Often called a secret society or painted as wealthy plotters and schemers, this weekend the Free Masons tried to dispel those theories by throwing open the doors to their Grand Lodge in Montreal.

While Shriners were outside attracting people into Masonic temple on Sherbrooke and St. Marc Sts, inside, the masons were busy playing host to tour groups.

Masons and members of concordant bodies like the Scottish Right, the Templars and the Shriners were answering any and all questions.

So first: What is Masonry?

"It's a beautiful system of morality veiled in allegory and illustrated by symbols," said one member.

To expand: In monthly meetings, lodge members are taught to be good citizens, family members and to be faithful to their country.

The real work of the fraternities is charity, with perhaps the best known being the Shriner's Hospitals.

Symbols of Masonry are the tools of stone cutters used to teach morals, with God - or the great architect of the universe - at the centre. And any man can become a Mason so long as he believes in a higher power.

"No matter whether you call him God, or whether you call him Jehovah or whether you call him George, you can join Masonry," said Steve Roberts, who joined the Masons 25 years ago and then became a Shriner.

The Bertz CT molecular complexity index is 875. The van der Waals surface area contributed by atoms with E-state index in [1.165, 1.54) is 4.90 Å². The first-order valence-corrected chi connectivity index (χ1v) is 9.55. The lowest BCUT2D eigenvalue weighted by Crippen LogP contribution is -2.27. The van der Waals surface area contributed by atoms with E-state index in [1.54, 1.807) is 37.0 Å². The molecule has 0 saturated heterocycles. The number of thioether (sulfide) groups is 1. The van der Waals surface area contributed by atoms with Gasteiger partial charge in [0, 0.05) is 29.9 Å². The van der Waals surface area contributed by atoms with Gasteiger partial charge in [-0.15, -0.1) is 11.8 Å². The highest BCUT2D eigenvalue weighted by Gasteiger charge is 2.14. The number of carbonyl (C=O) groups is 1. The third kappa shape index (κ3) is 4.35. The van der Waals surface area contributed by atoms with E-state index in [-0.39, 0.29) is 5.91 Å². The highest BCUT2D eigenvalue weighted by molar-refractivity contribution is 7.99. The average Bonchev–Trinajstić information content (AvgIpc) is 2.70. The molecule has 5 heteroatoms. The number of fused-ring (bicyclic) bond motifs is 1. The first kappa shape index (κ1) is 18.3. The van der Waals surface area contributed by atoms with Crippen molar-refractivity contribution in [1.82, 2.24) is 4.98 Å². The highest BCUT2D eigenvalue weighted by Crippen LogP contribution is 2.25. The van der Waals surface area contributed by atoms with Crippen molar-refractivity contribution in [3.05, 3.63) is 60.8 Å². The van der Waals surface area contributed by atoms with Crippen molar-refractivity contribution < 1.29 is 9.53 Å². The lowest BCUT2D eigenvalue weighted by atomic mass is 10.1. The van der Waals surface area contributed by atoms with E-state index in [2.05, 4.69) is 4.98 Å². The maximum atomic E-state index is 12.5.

In pop culture, the Masons have been depicted as the keepers of a vast treasure, hidden through secret symbols. Books and movies have accused them of being behind the Jack the Ripper murders. Other works have suggested the Masons are the keepers of the lost wisdom of the ages through which someone could rule the world.

While Masonic written history dates back to the 1700s, the legend dates back to the building of Solomon's Temple in 960 BCE.

Roberts said he's used to questions about the Masons being a secret society. With letters five feet high, it's hard to keep the Grand Lodge on Sherbrooke a secret.

"We are known, not as a secret society here in a democratic country, but as a society with secrets," said Roberts.